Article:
Burning Desire: Watch the Flint Hills Transform Through Fire
Posted on Mar 19, 2019
Here in the Flint Hills, we greet the arrival of spring with a unique agricultural practice: pasture burning.
For several weeks from late March through April, the skies are lit with flames and the sweet smell of burning Tallgrass permeates the air.
Why do we burn our pastures?
Prescribed or controlled burns are a vital component in responsibly managing our grasslands. The practice allows farmers and ranchers to control weeds and parasites chemical-free. It also clears out dead brush and last year’s grass, paving the way for new growth. Without burning, the Flint Hills would become a woodland in 30 to 40 years.
Burning not only keeps scrub cedar and other woody invaders out, it enhances the nutritional value of the native grasses. Controlled burns in the spring clear the way for new growth of the rich, nutritious grass that brings herds of cattle from across the nation to graze all summer. Research shows that cattle grazed on pasture that was burned in the spring gain an average of 32 pounds more than cattle that aren’t grazed on prescribed burn pasture. The nutrient-rich ash from the burns also revitalizes the soil, eliminating the need for man-made fertilizers and other growth stimulants.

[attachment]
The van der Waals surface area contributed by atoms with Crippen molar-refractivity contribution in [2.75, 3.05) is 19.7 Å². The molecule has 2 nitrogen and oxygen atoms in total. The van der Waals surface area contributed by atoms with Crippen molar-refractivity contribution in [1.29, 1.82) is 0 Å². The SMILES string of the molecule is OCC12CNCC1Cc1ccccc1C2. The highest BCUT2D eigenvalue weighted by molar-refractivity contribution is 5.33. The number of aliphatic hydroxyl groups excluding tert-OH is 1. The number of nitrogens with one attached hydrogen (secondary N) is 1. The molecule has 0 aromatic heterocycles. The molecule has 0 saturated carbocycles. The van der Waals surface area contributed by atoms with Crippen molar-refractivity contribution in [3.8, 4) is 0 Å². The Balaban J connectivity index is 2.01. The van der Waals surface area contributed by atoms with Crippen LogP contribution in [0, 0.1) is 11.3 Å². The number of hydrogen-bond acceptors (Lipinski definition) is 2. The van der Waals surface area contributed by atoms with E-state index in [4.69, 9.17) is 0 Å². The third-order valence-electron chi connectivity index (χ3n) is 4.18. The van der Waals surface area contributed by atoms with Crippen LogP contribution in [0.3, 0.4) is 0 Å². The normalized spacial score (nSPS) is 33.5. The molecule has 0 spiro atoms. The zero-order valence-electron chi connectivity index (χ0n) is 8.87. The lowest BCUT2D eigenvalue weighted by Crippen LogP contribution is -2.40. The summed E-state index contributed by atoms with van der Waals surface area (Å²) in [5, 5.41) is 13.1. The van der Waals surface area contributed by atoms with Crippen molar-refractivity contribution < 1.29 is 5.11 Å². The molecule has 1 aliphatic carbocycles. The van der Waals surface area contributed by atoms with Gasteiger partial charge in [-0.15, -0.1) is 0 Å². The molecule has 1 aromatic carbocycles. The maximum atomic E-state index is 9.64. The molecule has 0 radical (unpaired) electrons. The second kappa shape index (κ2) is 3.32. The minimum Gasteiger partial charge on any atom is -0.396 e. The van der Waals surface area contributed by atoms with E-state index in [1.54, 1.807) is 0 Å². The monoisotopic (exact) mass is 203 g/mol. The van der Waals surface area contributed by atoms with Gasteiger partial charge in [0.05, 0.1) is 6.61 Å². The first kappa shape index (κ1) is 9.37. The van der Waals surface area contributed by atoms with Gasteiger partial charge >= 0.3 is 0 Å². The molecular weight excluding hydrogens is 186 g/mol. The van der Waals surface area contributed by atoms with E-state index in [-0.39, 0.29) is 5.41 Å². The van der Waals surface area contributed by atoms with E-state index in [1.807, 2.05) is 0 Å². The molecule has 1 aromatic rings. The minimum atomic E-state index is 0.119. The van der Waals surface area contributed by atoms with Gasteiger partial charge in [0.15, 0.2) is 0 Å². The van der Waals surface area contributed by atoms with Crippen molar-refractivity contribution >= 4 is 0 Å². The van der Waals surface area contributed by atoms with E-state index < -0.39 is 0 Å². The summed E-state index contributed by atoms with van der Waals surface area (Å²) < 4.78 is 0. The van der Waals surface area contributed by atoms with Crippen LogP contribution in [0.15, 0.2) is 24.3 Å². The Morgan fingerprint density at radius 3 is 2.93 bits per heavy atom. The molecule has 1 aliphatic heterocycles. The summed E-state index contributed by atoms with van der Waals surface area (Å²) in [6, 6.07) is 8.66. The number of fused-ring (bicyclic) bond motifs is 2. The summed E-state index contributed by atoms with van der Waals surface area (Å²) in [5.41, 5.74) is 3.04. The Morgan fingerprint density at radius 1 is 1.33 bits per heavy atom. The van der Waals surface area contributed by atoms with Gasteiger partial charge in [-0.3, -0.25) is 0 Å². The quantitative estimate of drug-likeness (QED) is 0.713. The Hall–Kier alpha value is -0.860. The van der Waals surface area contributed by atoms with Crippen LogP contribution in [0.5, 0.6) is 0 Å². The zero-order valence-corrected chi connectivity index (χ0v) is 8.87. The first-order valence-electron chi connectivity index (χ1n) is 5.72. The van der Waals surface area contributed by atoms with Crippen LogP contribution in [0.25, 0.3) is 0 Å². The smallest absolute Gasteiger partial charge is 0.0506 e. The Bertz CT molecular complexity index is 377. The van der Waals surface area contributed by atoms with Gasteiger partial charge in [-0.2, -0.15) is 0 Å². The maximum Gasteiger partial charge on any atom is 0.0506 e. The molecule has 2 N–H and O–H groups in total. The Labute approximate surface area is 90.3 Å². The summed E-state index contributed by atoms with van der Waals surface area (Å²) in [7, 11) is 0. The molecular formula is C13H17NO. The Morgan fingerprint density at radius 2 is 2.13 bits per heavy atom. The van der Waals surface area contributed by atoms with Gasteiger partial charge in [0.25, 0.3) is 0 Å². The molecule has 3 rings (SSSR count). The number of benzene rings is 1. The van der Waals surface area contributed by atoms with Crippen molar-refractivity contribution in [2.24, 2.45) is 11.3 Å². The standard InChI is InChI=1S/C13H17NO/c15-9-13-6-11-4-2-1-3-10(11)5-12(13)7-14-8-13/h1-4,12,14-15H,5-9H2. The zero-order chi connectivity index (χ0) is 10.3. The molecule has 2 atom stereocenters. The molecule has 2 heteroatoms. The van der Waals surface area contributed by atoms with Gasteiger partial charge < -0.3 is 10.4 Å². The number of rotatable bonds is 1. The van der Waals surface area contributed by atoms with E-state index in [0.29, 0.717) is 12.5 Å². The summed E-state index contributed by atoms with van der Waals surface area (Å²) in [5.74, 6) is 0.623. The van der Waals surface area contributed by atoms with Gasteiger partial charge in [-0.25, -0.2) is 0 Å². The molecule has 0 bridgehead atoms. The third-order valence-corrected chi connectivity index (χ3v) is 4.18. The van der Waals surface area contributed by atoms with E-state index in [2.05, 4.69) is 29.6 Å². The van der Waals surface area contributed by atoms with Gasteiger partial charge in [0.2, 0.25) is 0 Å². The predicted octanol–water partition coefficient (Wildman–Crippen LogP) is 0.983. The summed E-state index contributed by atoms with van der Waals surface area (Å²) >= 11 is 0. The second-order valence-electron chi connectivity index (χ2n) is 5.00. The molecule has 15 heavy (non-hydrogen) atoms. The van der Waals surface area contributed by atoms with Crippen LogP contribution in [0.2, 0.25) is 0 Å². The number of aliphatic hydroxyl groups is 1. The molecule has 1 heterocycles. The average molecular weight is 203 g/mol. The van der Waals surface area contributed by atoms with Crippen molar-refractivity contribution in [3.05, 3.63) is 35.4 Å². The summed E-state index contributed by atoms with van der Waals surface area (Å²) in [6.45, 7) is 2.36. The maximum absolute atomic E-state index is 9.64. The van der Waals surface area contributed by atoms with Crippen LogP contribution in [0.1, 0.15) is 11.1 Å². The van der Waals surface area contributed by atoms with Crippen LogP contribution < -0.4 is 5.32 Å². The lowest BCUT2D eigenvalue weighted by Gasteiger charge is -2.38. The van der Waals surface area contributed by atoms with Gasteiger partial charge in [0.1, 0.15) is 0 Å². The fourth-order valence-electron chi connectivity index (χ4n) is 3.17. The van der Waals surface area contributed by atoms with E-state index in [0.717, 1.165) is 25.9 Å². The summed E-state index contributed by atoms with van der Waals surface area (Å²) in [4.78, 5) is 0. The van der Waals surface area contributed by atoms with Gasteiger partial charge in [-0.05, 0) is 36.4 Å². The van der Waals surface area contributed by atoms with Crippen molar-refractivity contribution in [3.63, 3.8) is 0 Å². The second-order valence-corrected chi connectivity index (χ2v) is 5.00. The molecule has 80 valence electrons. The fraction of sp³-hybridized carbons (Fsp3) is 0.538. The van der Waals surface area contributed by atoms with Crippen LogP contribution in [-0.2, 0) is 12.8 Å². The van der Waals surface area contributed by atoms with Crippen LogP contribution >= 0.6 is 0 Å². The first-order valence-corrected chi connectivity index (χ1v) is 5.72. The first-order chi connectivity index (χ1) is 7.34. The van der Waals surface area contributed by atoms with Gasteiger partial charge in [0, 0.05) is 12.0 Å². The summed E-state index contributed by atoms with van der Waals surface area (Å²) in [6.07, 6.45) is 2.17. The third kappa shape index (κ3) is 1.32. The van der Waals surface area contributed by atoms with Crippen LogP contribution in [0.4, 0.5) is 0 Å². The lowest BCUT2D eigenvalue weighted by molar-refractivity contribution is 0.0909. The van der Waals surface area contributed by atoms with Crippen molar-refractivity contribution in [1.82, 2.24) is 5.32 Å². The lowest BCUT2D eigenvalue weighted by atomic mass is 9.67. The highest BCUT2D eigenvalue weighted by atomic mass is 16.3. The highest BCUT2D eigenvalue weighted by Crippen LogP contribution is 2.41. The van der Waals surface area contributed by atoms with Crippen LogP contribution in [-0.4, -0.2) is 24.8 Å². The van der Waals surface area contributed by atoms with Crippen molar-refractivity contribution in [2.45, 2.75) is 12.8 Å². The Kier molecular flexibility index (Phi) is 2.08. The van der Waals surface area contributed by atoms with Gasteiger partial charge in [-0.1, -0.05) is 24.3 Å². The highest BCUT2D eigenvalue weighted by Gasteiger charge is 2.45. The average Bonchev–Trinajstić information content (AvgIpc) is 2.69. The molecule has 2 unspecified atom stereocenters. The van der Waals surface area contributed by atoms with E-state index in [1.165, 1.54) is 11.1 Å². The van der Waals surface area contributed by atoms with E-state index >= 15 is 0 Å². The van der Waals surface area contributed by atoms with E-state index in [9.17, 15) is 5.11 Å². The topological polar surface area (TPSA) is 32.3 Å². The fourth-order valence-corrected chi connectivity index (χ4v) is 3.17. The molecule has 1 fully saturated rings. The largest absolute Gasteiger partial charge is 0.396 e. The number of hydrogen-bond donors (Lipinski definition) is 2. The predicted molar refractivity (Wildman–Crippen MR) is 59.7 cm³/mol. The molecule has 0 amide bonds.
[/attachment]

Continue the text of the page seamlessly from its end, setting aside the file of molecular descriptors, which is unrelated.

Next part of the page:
Another benefit of controlled burns is that by clearing out dead brush and shrubs through intentional means, the threat of wildfires drops dramatically. A lightning strike in a field managed with controlled burns has no fuel to become a wildfire, potentially saving thousands of acres of land, buildings and even lives.
Pasture burning never loses its magic. Flint Hills natives and visitors alike pause to watch controlled burns, listening to the flames ripple through the dead brush. It’s mesmerizing and beautiful. While controlled burns are manned and executed with the utmost safety, fire is unpredictable. Always be aware of your surroundings and be prepared to evacuate the area if you are stopped on a country road to watch a burn.
The Grass is Always Greener
After you’ve experienced a controlled burn in the Flint Hills, be sure to come back in May to witness the bright green of new growth spreading across the land. Later in the summer, a drive through the Flint Hills or a hike at the Tallgrass Prairie National Preserve showcases the verdant results of the burns as acres and acres of native grasses sway in the breeze.